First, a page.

Mindfulness delicately brings the mind to rest and reunites body and mind as one force.
When you walk to work, you’re walking to work, and you’re enjoying the walk with all of your being. You’re not thinking about what’s for dinner or what you’ll say to your boss about that project when you get into the office while walking.
Your body is walking and your mind is at rest. When you drive home, you know you’re driving. You’re not letting yourself be distracted by the passing billboard advertisements or thinking about your overdue bills.
You’re truly enjoying the drive home in peace and quiet. When you’re sitting down to play with your children, you’re fully present for them, giving them your complete and undivided attention. When you live with mindfulness you’re able to truly appreciate the presence of your loved ones.
We can use the same principle of the bell used at Plum Village to find peace and relaxation in our everyday lives. By setting up simple alarm reminders on your phone or posting signs on the walls of your bedroom, restroom, or office, you can create your own “bell of mindfulness.”
Set an alarm.
Set an alarm to go off every hour, two hours, three hours, or whatever is comfortable for you. (I do once every hour.) Plan to just sit and be completely aware of your breathing for about one minute every time the alarm goes off. It’s just one minute, so it’s easy to fit it into your daily schedule.
Stop and breathe mindfully.
Every time the bell goes off, I imagine the bell sounding at Plum Village. No matter where I am, I transport myself to a place of peace and quiet.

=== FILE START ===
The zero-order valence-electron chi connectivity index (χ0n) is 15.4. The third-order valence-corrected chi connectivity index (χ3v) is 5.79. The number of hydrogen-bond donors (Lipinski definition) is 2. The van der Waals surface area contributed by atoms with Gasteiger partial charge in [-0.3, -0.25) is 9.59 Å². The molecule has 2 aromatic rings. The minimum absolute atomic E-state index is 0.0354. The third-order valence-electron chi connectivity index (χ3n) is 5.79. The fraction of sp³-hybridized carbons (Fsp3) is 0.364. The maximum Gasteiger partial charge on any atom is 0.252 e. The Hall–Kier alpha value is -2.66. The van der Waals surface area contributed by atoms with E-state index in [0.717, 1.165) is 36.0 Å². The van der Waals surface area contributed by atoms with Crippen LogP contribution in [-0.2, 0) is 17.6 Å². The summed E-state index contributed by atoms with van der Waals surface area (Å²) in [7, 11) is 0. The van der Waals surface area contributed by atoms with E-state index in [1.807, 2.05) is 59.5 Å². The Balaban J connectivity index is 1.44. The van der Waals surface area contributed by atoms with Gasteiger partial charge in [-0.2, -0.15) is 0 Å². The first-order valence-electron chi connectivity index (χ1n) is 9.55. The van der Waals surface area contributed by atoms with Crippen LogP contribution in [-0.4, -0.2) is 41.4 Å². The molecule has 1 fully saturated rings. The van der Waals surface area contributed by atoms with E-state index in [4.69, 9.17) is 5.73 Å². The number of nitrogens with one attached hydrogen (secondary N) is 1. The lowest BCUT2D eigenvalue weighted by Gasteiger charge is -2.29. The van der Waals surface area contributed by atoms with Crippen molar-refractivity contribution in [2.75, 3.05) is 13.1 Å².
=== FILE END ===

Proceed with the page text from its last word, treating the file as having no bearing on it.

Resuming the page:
When this bell sounds, everything stops. I don’t listen to the excuses I try to give myself about “Oh, let me just finish this one thing,” or, “I’ll get to that in just a minute,” I stop everything and just breathe mindfully.
No matter where I am, I stop. If I’m not comfortable, I immediately go somewhere that I am. Just breathe. Let this be your daily vacation time.
No matter where you are, for one minute every hour you’re transported to a place where you can find peace and tranquility. When you come back you’ll feel refreshed and ready to tackle anything.
Or, use signs.
Toward that same end, you can also post physical signs that you type or handwrite and place them on the wall of rooms you walk into every day, such as your restroom, kitchen, office, and even your car. You can write or draw whatever you want on it as long as it reminds you to be mindful during your daily life.
For instance, you could have a poster or sign that symbolizes breathing meditation in your bedroom that sits on the back of your door. This way, each time you walk out of your bedroom in the morning, you’re reminded to stop and breathe mindfully for a moment before exiting.
If you tend to rush around at the office and build up most of your stress and anxiety there, you can place one on the back of your office door or laminate and place a small one on the surface of your desk.
It doesn’t matter what you use, as long as it reminds you to be mindful throughout your day and helps you find peace and joy in the present moment. Use the bell of mindfulness to ground yourself to the present moment, and find peace and joy in each and every day.